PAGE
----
We liked the area so much we recently bought a nice rental house in Mac.

Although not a wine drinker I did indulge during our winery tour.
One winery we went to, I thinks it's Pamplin's, has it's facilities, tasting room, etc., on top of a butte with a stunning view. It's a great setup
and it doesn't devour all of the "hillsides" as you worry.

As far as lunch and drinking I've never had any alcohol during the work day my entire 34 years of construction work. Not to say there's anything wrong with your glass of your favorite wine, I just chose not to indulge when I had to go back to work.

But if I did it would be Coors Light.
Quality counts. 8-)

Personally I find DUndee and the surrounding area absolutely beautiful. I welcome any development that preserves farmland in the area. This small hotel will add more value to the land as just what it is. An agricultural area dedicated to producing the most dollars per acre as possible.

I've talked to several wheat farmers in the Hood River and Gorge area and all of them are excited about the potential of grapes for wine. I too see this type of development as great for the preservation of the other beautiful destination outside of Portland I reguarly treck to.

Not all change is bad. Especially change that actually puts revenue into our states as opposed to the Portland style which takes it out.

I welcome any development that preserves farmland in the area.

This development eliminates 72 acres of farmland. Do I undretand you to say, then, you oppose it?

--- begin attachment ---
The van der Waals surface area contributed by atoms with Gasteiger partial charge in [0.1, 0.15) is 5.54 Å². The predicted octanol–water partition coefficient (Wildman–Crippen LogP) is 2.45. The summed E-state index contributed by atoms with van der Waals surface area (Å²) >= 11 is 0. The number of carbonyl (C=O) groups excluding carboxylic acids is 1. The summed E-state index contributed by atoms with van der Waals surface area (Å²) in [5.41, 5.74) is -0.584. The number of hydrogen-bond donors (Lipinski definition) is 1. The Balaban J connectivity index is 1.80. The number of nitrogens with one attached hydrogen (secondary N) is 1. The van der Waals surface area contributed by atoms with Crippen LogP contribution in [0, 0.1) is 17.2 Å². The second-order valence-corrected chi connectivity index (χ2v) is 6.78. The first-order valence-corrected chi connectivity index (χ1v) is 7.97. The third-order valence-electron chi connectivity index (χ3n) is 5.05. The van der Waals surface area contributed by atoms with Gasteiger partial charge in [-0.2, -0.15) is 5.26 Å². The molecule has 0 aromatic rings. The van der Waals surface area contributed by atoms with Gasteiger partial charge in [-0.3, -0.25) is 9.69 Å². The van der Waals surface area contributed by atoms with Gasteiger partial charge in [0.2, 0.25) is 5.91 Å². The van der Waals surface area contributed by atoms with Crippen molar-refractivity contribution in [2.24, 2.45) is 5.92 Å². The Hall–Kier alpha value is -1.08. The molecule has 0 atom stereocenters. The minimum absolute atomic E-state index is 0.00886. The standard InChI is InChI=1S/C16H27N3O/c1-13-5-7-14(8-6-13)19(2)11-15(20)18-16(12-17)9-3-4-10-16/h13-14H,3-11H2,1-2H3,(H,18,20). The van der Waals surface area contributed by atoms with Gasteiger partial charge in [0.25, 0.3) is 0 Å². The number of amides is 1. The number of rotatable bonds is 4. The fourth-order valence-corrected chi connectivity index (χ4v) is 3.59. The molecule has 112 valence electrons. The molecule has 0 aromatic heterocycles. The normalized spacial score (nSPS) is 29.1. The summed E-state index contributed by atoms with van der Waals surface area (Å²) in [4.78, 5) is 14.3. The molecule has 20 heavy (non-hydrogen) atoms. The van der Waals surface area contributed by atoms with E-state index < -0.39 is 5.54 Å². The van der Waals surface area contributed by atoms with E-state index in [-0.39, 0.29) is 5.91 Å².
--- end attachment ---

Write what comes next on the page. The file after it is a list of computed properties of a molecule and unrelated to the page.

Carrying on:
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In Vino Veritas

If You See Kay, Red 2011
Turnbull, Old Bull Red 2010
Cherry Tart, Cherry Pie Pinot Noir 2012
Trader Joe's Grand Reserve Cabernet, Oakville 2012
Benton Lane, Pinot Gris 2012
Campo Viejo, Rioja, Reserva 2008
Haden Fig, Pinot Noir 2012
Pendulum Red 2011
Vina Real, Plata, Crianza Rioja 2009
Edmunds St. John, Bone/Jolly, Gamay Noir Rose 2013
Bookwalter, Subplot No. 26
Ayna, Tempranillo 2011
Pete's Mountain, Pinot Noir, Haley's Block 2010
Apaltagua, Reserva Camenere 2012
Lugana, San Benedetto 2012
Argyle Brut 2007
Wildewood Pinot Gris 2012
Anciano, Tempranillo Reserva 2007
Santa Rita, Reserva Cabernet 2009
Casone, Toscana 2008
Fonseca Porto, Bin No. 27
Louis Jadot, Pouilly-Fuissé 2011
Trader Joe's, Grower's Reserve Pinot Noir 2012
Zenato, Lugana San Benedetto 2012
Vintjs, Cabernet 2010
14 Hands, Hot to Trot White 2012
Rainstorm, Oregon Pinot Gris 2012
Silver Palm, North Coast Cabernet 2011
Andrew Rich, Gewurtztraminer 2008
Rodney Strong, Charlotte's Home Sauvignon Blanc 2012
Canoe Ridge, Pinot Gris, Expedition 2012
Edmunds St. John, Bone-Jolly Gamay Noir Rose 2012
Dark Horse, Big Red Blend No. 01A